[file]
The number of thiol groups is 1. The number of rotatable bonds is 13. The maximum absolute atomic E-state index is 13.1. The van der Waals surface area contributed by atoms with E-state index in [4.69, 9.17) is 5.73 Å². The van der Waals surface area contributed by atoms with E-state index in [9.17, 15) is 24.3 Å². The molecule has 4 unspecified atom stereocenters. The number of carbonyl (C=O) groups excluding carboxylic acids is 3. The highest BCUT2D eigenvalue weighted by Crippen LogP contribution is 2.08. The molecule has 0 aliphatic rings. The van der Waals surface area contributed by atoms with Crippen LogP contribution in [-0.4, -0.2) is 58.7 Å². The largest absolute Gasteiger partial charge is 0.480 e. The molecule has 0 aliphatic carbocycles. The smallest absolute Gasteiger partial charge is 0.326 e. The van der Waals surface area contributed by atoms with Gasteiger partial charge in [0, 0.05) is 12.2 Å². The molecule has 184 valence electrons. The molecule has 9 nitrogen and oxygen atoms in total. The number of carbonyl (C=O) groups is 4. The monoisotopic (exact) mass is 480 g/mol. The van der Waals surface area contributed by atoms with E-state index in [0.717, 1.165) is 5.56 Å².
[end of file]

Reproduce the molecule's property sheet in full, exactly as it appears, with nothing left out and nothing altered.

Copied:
The number of thiol groups is 1. The number of rotatable bonds is 13. The maximum absolute atomic E-state index is 13.1. The van der Waals surface area contributed by atoms with E-state index in [4.69, 9.17) is 5.73 Å². The van der Waals surface area contributed by atoms with E-state index in [9.17, 15) is 24.3 Å². The molecule has 4 unspecified atom stereocenters. The number of carbonyl (C=O) groups excluding carboxylic acids is 3. The highest BCUT2D eigenvalue weighted by Crippen LogP contribution is 2.08. The molecule has 0 aliphatic rings. The van der Waals surface area contributed by atoms with Crippen LogP contribution in [-0.4, -0.2) is 58.7 Å². The largest absolute Gasteiger partial charge is 0.480 e. The molecule has 0 aliphatic carbocycles. The smallest absolute Gasteiger partial charge is 0.326 e. The van der Waals surface area contributed by atoms with Gasteiger partial charge in [0, 0.05) is 12.2 Å². The molecule has 184 valence electrons. The molecule has 9 nitrogen and oxygen atoms in total. The number of carbonyl (C=O) groups is 4. The monoisotopic (exact) mass is 480 g/mol. The van der Waals surface area contributed by atoms with E-state index in [0.717, 1.165) is 5.56 Å².